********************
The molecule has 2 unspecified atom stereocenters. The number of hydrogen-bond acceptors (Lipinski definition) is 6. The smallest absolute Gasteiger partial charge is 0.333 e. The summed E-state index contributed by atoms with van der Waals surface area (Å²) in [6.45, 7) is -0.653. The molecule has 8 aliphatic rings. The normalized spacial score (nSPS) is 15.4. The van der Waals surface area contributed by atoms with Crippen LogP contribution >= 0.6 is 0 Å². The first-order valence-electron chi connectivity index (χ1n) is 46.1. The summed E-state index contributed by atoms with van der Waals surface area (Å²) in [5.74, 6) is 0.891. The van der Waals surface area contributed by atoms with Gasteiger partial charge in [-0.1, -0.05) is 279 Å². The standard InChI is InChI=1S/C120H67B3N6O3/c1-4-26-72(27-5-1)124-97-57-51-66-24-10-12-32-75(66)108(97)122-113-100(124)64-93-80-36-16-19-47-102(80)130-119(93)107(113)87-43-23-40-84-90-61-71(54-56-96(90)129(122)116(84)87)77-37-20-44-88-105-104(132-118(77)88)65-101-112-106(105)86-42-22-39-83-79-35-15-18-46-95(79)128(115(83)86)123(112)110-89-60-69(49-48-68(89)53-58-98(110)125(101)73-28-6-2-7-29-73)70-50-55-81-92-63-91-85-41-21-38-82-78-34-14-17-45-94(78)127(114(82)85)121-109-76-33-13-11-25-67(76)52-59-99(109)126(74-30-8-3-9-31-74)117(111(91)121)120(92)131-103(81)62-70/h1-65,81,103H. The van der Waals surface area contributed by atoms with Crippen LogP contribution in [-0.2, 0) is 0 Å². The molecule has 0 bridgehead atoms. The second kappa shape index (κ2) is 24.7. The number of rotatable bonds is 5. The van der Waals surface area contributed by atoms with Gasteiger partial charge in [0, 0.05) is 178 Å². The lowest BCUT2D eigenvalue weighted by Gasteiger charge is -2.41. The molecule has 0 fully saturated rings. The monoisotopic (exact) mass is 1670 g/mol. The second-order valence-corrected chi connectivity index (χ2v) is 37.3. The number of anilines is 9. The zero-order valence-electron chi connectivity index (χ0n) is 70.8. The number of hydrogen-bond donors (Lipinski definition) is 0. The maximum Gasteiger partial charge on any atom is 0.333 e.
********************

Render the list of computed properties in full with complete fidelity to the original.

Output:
The molecule has 2 unspecified atom stereocenters. The number of hydrogen-bond acceptors (Lipinski definition) is 6. The smallest absolute Gasteiger partial charge is 0.333 e. The summed E-state index contributed by atoms with van der Waals surface area (Å²) in [6.45, 7) is -0.653. The molecule has 8 aliphatic rings. The normalized spacial score (nSPS) is 15.4. The van der Waals surface area contributed by atoms with Crippen LogP contribution >= 0.6 is 0 Å². The first-order valence-electron chi connectivity index (χ1n) is 46.1. The summed E-state index contributed by atoms with van der Waals surface area (Å²) in [5.74, 6) is 0.891. The van der Waals surface area contributed by atoms with Gasteiger partial charge in [-0.1, -0.05) is 279 Å². The standard InChI is InChI=1S/C120H67B3N6O3/c1-4-26-72(27-5-1)124-97-57-51-66-24-10-12-32-75(66)108(97)122-113-100(124)64-93-80-36-16-19-47-102(80)130-119(93)107(113)87-43-23-40-84-90-61-71(54-56-96(90)129(122)116(84)87)77-37-20-44-88-105-104(132-118(77)88)65-101-112-106(105)86-42-22-39-83-79-35-15-18-46-95(79)128(115(83)86)123(112)110-89-60-69(49-48-68(89)53-58-98(110)125(101)73-28-6-2-7-29-73)70-50-55-81-92-63-91-85-41-21-38-82-78-34-14-17-45-94(78)127(114(82)85)121-109-76-33-13-11-25-67(76)52-59-99(109)126(74-30-8-3-9-31-74)117(111(91)121)120(92)131-103(81)62-70/h1-65,81,103H. The van der Waals surface area contributed by atoms with Crippen LogP contribution in [-0.2, 0) is 0 Å². The molecule has 0 bridgehead atoms. The second kappa shape index (κ2) is 24.7. The number of rotatable bonds is 5. The van der Waals surface area contributed by atoms with Gasteiger partial charge in [0, 0.05) is 178 Å². The lowest BCUT2D eigenvalue weighted by Gasteiger charge is -2.41. The molecule has 0 fully saturated rings. The monoisotopic (exact) mass is 1670 g/mol. The second-order valence-corrected chi connectivity index (χ2v) is 37.3. The number of anilines is 9. The zero-order valence-electron chi connectivity index (χ0n) is 70.8. The number of hydrogen-bond donors (Lipinski definition) is 0. The maximum Gasteiger partial charge on any atom is 0.333 e.